Concerns expressed by F1’s drivers over Pirelli’s 2021 tyre go beyond the new rubber’s performance downgrade, with overheating and degradation also a source of frustration.
Teams were allocated two sets of Pirelli’s 2021-spec tyre to test on Friday, but there was little positive feedback at the end of the day.
Lewis Hamilton insisted the Italian supplier’s new product was “worse and slower” while an equally unimpressed Sebastian Vettel called for the 2021 offering to be binned.
Pirelli F1 boss Mario Isola defended the new tyre, claiming that drivers were first and foremost reacting to the rubber’s performance in a brief test that was hardly relevant according to the Italian who sees no reason to scrap the 2021 rubber.
However, McLaren’s Carlos Sainz noted that several criteria outlined in a target letter sent to Pirelli had not been met.
“On the drivers’ target letter, there’s also been a lot of requests regarding performance, overheating, and blistering, apart from safety, and obviously, safety is one of our highest priorities, if not the highest,” the Spaniard said.
“But after two or three years of the same tyre compound, you also expect improvements in performance, or at least in overheating issues that we’re having recently.
“So that’s why the drivers are talking a bit more about the tyre itself, on that overheating side, and on the feeling of the tyre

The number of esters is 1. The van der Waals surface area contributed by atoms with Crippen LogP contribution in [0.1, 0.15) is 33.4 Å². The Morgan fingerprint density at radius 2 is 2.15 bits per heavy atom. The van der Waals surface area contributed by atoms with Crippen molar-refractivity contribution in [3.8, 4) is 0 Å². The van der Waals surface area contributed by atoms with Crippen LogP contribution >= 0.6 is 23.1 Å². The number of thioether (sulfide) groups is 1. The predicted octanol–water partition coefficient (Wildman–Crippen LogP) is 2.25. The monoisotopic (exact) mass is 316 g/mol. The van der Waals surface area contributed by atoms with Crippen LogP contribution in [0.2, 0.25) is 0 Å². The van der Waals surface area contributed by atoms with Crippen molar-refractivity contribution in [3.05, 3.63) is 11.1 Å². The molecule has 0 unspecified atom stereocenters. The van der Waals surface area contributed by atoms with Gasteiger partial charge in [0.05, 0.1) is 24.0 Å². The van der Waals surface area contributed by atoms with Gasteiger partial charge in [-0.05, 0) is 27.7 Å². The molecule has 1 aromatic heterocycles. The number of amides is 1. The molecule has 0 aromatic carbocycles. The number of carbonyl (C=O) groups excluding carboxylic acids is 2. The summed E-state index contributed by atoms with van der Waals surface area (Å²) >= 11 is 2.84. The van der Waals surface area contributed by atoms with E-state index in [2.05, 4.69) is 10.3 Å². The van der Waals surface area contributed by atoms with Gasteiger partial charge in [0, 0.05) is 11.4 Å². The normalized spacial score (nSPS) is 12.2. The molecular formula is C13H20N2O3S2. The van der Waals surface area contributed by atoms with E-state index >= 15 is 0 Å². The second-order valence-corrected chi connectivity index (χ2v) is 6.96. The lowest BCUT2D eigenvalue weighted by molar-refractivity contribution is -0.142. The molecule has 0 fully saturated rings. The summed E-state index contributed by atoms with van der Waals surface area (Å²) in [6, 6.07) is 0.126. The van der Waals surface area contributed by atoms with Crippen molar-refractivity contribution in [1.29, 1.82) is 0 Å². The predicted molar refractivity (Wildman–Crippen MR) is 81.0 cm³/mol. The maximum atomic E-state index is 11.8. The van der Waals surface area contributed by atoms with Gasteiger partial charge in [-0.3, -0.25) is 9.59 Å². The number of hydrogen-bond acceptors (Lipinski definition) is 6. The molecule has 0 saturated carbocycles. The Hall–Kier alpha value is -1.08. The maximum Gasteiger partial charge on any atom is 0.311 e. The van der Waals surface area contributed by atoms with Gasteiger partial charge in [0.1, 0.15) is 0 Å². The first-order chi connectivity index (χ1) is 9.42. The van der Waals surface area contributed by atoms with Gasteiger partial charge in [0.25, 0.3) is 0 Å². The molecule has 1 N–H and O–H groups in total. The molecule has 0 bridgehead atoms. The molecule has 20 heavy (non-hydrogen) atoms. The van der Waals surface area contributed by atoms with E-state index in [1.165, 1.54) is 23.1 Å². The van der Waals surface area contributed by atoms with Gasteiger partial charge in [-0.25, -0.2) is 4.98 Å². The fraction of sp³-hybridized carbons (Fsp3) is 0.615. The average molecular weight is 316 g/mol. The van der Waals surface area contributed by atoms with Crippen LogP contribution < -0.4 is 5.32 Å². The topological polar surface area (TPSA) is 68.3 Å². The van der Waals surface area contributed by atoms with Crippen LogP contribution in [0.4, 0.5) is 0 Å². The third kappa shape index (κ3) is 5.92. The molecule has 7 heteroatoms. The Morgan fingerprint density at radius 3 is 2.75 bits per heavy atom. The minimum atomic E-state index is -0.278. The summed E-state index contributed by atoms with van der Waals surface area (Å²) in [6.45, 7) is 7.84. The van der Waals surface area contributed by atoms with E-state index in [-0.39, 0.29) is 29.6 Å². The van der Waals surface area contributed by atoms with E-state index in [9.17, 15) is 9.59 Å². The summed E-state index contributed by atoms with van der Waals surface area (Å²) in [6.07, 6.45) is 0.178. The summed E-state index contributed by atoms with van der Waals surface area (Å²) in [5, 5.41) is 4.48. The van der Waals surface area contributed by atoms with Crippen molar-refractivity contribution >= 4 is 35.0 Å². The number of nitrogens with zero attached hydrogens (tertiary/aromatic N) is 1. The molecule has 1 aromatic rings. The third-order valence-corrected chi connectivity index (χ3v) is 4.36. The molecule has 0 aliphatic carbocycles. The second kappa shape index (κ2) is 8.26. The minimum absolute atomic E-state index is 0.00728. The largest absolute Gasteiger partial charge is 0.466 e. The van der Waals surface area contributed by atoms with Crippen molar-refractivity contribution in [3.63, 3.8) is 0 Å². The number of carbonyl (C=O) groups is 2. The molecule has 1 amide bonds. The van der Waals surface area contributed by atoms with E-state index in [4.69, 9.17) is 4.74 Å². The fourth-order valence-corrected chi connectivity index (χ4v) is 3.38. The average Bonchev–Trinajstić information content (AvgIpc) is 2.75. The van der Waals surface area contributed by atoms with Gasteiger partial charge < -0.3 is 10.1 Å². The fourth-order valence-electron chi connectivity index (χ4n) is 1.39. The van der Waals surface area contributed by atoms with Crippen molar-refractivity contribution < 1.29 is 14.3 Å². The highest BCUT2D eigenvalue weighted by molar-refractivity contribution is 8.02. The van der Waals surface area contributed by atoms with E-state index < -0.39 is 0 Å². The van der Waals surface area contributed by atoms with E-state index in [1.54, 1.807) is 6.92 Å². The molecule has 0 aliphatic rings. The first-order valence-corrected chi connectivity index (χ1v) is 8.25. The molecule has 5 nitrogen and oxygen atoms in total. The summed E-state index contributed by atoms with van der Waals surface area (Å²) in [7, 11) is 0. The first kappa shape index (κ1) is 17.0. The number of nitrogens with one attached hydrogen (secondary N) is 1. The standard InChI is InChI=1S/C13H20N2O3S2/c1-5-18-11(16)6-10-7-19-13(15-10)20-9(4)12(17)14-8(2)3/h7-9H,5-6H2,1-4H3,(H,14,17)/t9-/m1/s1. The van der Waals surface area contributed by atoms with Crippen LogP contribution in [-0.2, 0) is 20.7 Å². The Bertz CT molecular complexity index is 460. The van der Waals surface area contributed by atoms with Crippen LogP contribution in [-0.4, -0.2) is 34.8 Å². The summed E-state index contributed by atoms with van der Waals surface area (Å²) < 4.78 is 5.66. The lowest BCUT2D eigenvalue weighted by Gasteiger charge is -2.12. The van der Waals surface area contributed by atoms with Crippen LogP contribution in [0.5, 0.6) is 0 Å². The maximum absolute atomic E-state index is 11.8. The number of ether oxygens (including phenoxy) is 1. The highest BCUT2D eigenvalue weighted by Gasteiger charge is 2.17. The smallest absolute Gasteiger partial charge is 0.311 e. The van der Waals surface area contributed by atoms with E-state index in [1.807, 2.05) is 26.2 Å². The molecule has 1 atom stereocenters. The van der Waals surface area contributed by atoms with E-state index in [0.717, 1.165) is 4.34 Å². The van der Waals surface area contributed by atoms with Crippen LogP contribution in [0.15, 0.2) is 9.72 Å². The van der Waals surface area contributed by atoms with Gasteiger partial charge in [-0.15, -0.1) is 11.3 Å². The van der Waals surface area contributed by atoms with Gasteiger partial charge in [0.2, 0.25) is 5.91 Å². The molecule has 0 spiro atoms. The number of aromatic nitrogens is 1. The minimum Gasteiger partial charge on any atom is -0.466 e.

“We want to make the tyre more or less prone to overheating, which in the end is what limits us in the race from creating a better show and pushing as Formula 1 drivers.”
Read also: Vettel adamant new 2021 Pirelli tyre ‘not a step forward’
Mercedes F1 boss Toto Wolff said the more robust compound trialed on Friday reflected the need to improve the safety of F1’s tyres and avoid in the future the “frighteneing” failures that befell Lance Stroll at Mugello or Max Verstappen at Imola.
“We need to avoid accidents like we’ve had this year,” Wolff told Motorsport.com. “And that’s why we just need to support Pirelli.
“These cars have generated more downforce than ever expected and it has been increasing every single year. So Pirelli needed to react.”
But Red Bull’s Alex Albon believes that trading performance and poor degradation for increased safety is perhaps the wrong approach.
“It’s the wrong way,” he said. “We’re not going in the right direction in terms of tyre development, so it’s been a bit tricky.
“Of course I think there’s some work to be done, and I’m sure we’re going to be doing some more testing on the new tyres. But I think on average, that tyre was about a second off the pace to what we have now. It was quite slow and degraded quite a lot.
“Obviously we’re still pushing for a robust tyre that also delivers good performance, and that doesn’t overheat so quickly. But unfortunately, what we tested wasn’t in the right way.”
Renault’s Daniel Ricciardo questioned the point of teams developing faster cars only for their potential to be hampered by less performing tyres.
“We can always ask if we want more grip, that’s fair enough,” commented the Aussie. “And as drivers, we always probably want more.
“But then there’s also just the function of a tyre and giving back something.
“When the teams develop so much money on aero and mirrors and all these little bits, and then you obviously put a tyre on that doesn’t support any of that, then obviously that’s where I guess the frustration comes out in a few of the comments and thoughts.”
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